By now, most directors and executives have heard of patent lawsuits being filed by non-practicing entities (NPEs)—more commonly known as “patent trolls.” These are companies that own patents but do not use those patents to produce products or provide services. Instead, these entities are in business solely to collect licensing fees or legal settlements from the patents they own. They pursue these outcomes through litigation or the threat of litigation, against businesses whose products or services allegedly infringe on the patents.
Although the concept of patent trolls may be familiar, few members of the C-suite recognize just how large and costly a problem these businesses have become. In 2012 alone, the cost of NPE-generated litigation was nearly $11 billion, according to a recent study conducted by RPX, in collaboration with the Coalition for Patent Fairness. More than 2,400 unique companies faced at least one NPE assertion of patent infringement last year, and 270 companies fought three or more NPE lawsuits. Clearly, patent risk has become a serious strategic and operational risk.
The first step in establishing an effective strategy for mitigating patent risks is for operating companies to accept that patents are assets. Whether the USPTO should have issued so many overlapping patents is a moot point. The patents are now in circulation, and unless a legal battle proves them otherwise, the patents are legally valid intellectual property. Thus, most are assets with a financial value. The alleged users of those assets (in other words, operating companies that incorporate the patented technology into their products or services) may need to pay the owners (in many cases, NPEs) for that usage.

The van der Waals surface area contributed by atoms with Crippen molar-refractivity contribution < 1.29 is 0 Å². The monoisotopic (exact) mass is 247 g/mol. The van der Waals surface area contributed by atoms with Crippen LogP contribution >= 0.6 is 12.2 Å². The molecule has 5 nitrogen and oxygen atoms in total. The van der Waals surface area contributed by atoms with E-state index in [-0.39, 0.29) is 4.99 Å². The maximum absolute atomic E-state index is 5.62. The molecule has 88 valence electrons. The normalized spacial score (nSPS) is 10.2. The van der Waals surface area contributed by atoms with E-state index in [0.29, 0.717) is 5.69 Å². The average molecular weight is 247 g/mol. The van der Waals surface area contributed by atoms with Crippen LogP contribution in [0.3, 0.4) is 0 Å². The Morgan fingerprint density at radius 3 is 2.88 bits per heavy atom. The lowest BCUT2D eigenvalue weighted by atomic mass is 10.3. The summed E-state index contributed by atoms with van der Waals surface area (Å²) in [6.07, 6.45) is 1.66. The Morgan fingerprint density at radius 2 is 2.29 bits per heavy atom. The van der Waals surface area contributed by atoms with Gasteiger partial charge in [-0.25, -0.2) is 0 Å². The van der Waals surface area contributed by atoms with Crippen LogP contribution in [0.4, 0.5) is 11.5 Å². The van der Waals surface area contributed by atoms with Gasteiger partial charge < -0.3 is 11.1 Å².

This is not a far-fetched notion. In point of fact, fully 95 percent of NPE patent litigations settle before a verdict. In other words, 95 percent of the time, operating companies agree to pay for their use of the patent asset. It is a classic exchange of value. Unfortunately, NPEs have built a business model that relies on the legal system to effect this exchange, and it is hard to imagine a more costly and less efficient mechanism for exchange of value than litigation. Of the $11 billion in total NPE costs borne by operating companies in 2012, fully half were legal costs; the other half comprised settlements and license payments.
A third option for dealing with NPE risk is to eschew pre-emptive buying altogether and instead deploy capital on legal defense. Some companies have adopted this “fight hard” strategy in the belief that if they gain a reputation as expensive and time-consuming to sue, they will discourage NPEs from naming them in future litigation. There is little evidence, however, that this strategy has the desired effect. From 2008 to 2011, average growth rate of case loads for defendants in NPE cases was 36 percent, and the growth rate was the same for companies that settled quickly as for those that remained in litigation for more than a year.